Alan Pulley is a Virginia Master Naturalist and blogs online about gardening for Virginia Gardener magazine (vagardener.com/birdsnsuch).

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Japanese apricot ‘Peggy Clarke’
by Alan Pulley       #Plant Profile   #Pink   #Trees

 


The early blooms of ‘Peggy Clarke’ attract pollinators like this honeybee
when not much else is available to them.

 

There’s not much out in the garden that can beat the winter blues like Prunus mume ’Peggy Clarke’, also known as the Japanese flowering apricot tree. When it’s too cold for much else to bloom, this small tree bravely sends out its blossoms on bare limbs in mid to late winter, providing the kind of showy display that most plants set aside for spring. It’s an amazing sight in the dead of winter.

‘Peggy Clarke’ is a double-flowering cultivar with fragrant rose-pink petals. The flowers tolerate most freezing conditions without damage and it remains in bloom for several weeks. These fast-growing small trees can reach a height of 15-25 feet with an equal spread. Its small size fits in well within a border setting, or it can be used as a stand-alone specimen. Its delightful fragrance will draw you closer to the tree, so plant one by your house or walkway for utmost enjoyment.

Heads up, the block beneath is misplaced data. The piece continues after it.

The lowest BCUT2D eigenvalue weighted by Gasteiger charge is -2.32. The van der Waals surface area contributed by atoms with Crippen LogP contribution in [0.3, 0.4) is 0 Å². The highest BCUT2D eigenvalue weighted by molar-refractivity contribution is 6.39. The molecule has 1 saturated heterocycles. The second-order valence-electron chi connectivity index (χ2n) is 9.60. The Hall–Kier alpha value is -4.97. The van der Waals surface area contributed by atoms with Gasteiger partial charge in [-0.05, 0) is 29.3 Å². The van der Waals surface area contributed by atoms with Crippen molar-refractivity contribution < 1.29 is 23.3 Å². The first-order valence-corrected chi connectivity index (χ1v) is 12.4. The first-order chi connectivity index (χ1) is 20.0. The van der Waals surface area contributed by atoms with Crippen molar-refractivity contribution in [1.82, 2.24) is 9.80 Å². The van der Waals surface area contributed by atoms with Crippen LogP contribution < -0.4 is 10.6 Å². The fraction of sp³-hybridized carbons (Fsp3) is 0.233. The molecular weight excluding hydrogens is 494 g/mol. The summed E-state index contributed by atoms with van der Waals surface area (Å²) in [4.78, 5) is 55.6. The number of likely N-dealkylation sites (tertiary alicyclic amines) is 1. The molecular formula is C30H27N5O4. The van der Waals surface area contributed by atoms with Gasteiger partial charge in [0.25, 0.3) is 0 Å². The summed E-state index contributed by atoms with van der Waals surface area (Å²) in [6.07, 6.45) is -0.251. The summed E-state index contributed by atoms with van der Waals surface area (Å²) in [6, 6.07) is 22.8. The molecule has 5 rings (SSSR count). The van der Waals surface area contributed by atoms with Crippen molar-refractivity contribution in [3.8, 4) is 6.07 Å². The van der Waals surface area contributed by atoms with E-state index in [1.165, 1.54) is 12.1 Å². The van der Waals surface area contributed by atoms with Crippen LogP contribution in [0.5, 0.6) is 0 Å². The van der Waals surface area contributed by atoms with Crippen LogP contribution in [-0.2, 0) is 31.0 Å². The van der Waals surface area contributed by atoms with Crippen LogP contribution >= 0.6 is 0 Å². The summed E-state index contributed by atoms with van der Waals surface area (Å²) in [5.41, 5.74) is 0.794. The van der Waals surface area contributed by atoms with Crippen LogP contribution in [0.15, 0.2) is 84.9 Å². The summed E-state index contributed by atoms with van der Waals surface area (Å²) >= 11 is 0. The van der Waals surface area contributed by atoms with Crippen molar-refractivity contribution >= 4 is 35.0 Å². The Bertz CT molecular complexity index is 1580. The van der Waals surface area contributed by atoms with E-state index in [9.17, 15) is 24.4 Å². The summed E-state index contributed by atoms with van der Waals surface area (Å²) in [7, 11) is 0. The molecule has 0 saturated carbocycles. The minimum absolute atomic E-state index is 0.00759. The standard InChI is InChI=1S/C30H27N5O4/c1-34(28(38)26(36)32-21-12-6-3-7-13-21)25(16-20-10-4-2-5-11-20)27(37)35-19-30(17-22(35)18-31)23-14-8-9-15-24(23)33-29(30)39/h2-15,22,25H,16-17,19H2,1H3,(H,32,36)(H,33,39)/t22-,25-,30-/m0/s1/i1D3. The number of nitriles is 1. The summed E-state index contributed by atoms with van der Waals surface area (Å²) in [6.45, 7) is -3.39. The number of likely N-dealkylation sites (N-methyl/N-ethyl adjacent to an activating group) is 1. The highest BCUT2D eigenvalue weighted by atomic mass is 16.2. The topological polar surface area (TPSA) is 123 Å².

The small size of ‘Peggy Clarke’ fits in well within a border setting, or it can be used as a stand alone specimen.

Common Name: Japanese apricot

Botanical Name: Prunus mume

Varieties/Cultivars to Look For: ‘Peggy Clarke’

Color: Rose-pink flowers

Blooming Period: Winter to very early spring

Zone(s): 6-9

Type: Deciduous woody perennial

Size: 15 to 25 feet tall and 15 to 20 feet wide

Exposure: Sun to partial shade

When to Plant: Spring or fall

Soil: Moist but well-drained soil

Watering: Water regularly at first planting then as needed once established; do not overwater.

When to Prune: Not necessary except to remove dead or diseased wood.

When to Fertilize: Fertilize lightly in spring with a balanced fertilizer.

In Your Landscape: Its small size fits in well within a border setting, or it can be used as a stand-alone specimen. Also works well when planted near a walkway or entrance.

 

A version of this article appeared in print in Virginia Gardener Volume X Issue I. Photos courtesy of Alan Pulley.

 

 

Posted: 03/02/12   RSS | Print

 

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